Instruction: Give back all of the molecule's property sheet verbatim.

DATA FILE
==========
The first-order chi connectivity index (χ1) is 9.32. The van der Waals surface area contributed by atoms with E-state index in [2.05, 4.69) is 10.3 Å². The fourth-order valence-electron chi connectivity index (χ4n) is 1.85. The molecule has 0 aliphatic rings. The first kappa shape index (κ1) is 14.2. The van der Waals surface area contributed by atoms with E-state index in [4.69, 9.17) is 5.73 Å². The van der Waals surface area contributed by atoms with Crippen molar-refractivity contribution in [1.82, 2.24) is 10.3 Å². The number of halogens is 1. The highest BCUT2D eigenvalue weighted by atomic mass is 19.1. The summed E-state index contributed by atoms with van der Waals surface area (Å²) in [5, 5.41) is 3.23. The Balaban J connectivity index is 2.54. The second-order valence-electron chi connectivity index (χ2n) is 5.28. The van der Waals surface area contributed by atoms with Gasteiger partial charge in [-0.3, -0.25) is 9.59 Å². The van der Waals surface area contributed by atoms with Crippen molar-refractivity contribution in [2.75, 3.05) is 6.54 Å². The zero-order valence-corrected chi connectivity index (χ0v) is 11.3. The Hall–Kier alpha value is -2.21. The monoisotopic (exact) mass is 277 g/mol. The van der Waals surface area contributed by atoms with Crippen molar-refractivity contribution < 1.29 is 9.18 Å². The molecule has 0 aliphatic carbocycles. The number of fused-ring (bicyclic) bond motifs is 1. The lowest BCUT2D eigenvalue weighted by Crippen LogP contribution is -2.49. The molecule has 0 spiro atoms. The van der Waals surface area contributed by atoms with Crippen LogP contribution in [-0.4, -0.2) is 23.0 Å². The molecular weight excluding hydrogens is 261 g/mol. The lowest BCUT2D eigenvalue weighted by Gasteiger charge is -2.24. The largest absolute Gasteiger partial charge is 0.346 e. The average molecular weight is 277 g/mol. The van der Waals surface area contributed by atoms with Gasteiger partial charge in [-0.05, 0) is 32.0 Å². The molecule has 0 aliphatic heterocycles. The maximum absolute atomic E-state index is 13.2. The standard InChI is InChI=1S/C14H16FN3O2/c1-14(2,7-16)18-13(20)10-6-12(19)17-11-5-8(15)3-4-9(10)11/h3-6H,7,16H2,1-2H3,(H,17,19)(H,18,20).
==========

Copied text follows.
The first-order chi connectivity index (χ1) is 9.32. The van der Waals surface area contributed by atoms with E-state index in [2.05, 4.69) is 10.3 Å². The fourth-order valence-electron chi connectivity index (χ4n) is 1.85. The molecule has 0 aliphatic rings. The first kappa shape index (κ1) is 14.2. The van der Waals surface area contributed by atoms with E-state index in [4.69, 9.17) is 5.73 Å². The van der Waals surface area contributed by atoms with Crippen molar-refractivity contribution in [1.82, 2.24) is 10.3 Å². The number of halogens is 1. The highest BCUT2D eigenvalue weighted by atomic mass is 19.1. The summed E-state index contributed by atoms with van der Waals surface area (Å²) in [5, 5.41) is 3.23. The Balaban J connectivity index is 2.54. The second-order valence-electron chi connectivity index (χ2n) is 5.28. The van der Waals surface area contributed by atoms with Gasteiger partial charge in [-0.3, -0.25) is 9.59 Å². The van der Waals surface area contributed by atoms with Crippen molar-refractivity contribution in [2.75, 3.05) is 6.54 Å². The zero-order valence-corrected chi connectivity index (χ0v) is 11.3. The Hall–Kier alpha value is -2.21. The monoisotopic (exact) mass is 277 g/mol. The van der Waals surface area contributed by atoms with Crippen molar-refractivity contribution < 1.29 is 9.18 Å². The molecule has 0 aliphatic carbocycles. The number of fused-ring (bicyclic) bond motifs is 1. The lowest BCUT2D eigenvalue weighted by Crippen LogP contribution is -2.49. The molecule has 0 spiro atoms. The van der Waals surface area contributed by atoms with Crippen LogP contribution in [-0.4, -0.2) is 23.0 Å². The molecular weight excluding hydrogens is 261 g/mol. The lowest BCUT2D eigenvalue weighted by Gasteiger charge is -2.24. The largest absolute Gasteiger partial charge is 0.346 e. The average molecular weight is 277 g/mol. The van der Waals surface area contributed by atoms with Gasteiger partial charge in [-0.05, 0) is 32.0 Å². The molecule has 0 aliphatic heterocycles. The maximum absolute atomic E-state index is 13.2. The standard InChI is InChI=1S/C14H16FN3O2/c1-14(2,7-16)18-13(20)10-6-12(19)17-11-5-8(15)3-4-9(10)11/h3-6H,7,16H2,1-2H3,(H,17,19)(H,18,20).